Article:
Adobe’s Flash hasn’t had a good time of late, first with a recent security flaw that caused mild panic across the Internet, and now news that YouTube, the world’s most popular video website, has ditched Flash and will use HTML5 video instead.
Flash player replaced by HTML5 video on YouTube
The changes have been on the cards for a very long time. It was 2010 that Google (who owns YouTube) first announced the test version of the HTML5 video player. Last year, most of the content was already switched over to HTML5 in the most popular browsers, but now the switch has been flipped.
Even Steve Jobs, the former Apple CEO, had a thing against Flash, saying that it was a resource hog and wasn’t well suited for mobile devices. It was only a few years ago that Adobe also stopped official support for Flash on Android and other mobile devices.
What is HTML5 video?
What does all this mean and what’s all the fuss about “HTML5 video”?
Here’s the really technical bit:
HTML5 video is an element within the HTML5 specification that allows browsers to play video without relying on plug-ins or external applications. Traditionally, video content was specified in HTML markup using an <object> tag which meant there was always a disjoint and limited interaction possible between the browser and the plug-in being used to render and control the content. Unlike images and some media formats, video and audio has never had a unique HTML tag which can be rendered natively by the browser. The principle with HTML5 video is that the video playback capabilities are directly included in the browser or the underlying media framework, making the need for plug-ins redundant.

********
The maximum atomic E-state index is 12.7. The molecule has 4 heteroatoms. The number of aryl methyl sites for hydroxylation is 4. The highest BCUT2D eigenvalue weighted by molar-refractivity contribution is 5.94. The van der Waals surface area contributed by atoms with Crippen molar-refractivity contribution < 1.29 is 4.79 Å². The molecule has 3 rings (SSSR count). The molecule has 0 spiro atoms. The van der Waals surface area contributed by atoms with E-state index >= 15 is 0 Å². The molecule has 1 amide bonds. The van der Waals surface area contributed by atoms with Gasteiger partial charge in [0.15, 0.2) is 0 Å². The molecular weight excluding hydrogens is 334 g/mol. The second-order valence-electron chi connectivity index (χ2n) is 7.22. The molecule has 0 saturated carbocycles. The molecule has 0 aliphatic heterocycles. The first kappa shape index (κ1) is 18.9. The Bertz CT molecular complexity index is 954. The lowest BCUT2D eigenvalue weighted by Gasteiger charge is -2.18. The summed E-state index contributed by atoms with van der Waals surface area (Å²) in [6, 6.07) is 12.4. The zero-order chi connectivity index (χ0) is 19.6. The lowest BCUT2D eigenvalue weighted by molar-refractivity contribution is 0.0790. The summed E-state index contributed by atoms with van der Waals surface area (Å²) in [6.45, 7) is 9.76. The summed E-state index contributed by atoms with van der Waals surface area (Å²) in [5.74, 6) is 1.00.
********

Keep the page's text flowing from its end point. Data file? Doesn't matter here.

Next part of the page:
The complete HTML5 specification is a comprehensive update to HTML that covers all aspects of web content, rendering, multimedia formats and so on, and it’s important to realise that the video element is simply a subsection of this. HTML5 video was intended to be a universal standard to play online videos, with the content embedded inside a webpage using the <video> tag.
These advancements have benefitted not just YouTube’s community, but the entire industry. Other content providers like Netflix and Vimeo, as well as companies like Microsoft and Apple have embraced HTML5 and been key contributors to its success – YouTube
There have been a lot of huge companies working to push HTML5 as the de facto video standard for the web, and it’s now come a little closer to reality. The benefit for you and me will be less reliance on browser plugins and less exposure to their flaws and security issues (hopefully).